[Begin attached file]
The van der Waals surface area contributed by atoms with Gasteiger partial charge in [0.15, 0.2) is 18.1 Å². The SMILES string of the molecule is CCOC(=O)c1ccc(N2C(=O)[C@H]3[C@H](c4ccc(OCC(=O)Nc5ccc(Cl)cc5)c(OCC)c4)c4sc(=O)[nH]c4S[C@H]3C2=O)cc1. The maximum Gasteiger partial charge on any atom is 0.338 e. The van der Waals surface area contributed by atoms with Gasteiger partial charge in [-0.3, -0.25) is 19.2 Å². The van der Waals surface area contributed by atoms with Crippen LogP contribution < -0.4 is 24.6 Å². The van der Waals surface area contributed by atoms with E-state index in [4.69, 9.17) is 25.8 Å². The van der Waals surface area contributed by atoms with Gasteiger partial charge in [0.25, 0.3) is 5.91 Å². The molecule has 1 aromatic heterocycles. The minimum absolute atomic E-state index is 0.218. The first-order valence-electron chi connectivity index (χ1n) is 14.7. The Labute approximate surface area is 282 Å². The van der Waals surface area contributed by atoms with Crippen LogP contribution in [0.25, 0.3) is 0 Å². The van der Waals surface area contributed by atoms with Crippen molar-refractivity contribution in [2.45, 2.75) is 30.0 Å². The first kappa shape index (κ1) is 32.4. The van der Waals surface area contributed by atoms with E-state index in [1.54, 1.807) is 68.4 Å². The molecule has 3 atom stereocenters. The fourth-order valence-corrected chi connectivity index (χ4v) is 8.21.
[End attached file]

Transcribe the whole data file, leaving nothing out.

The van der Waals surface area contributed by atoms with Gasteiger partial charge in [0.15, 0.2) is 18.1 Å². The SMILES string of the molecule is CCOC(=O)c1ccc(N2C(=O)[C@H]3[C@H](c4ccc(OCC(=O)Nc5ccc(Cl)cc5)c(OCC)c4)c4sc(=O)[nH]c4S[C@H]3C2=O)cc1. The maximum Gasteiger partial charge on any atom is 0.338 e. The van der Waals surface area contributed by atoms with Gasteiger partial charge in [-0.3, -0.25) is 19.2 Å². The van der Waals surface area contributed by atoms with Crippen LogP contribution < -0.4 is 24.6 Å². The van der Waals surface area contributed by atoms with E-state index in [4.69, 9.17) is 25.8 Å². The van der Waals surface area contributed by atoms with Gasteiger partial charge in [0.25, 0.3) is 5.91 Å². The molecule has 1 aromatic heterocycles. The minimum absolute atomic E-state index is 0.218. The first-order valence-electron chi connectivity index (χ1n) is 14.7. The Labute approximate surface area is 282 Å². The van der Waals surface area contributed by atoms with Crippen LogP contribution in [0.25, 0.3) is 0 Å². The van der Waals surface area contributed by atoms with Crippen molar-refractivity contribution in [2.45, 2.75) is 30.0 Å². The first kappa shape index (κ1) is 32.4. The van der Waals surface area contributed by atoms with E-state index in [1.54, 1.807) is 68.4 Å². The molecule has 3 atom stereocenters. The fourth-order valence-corrected chi connectivity index (χ4v) is 8.21.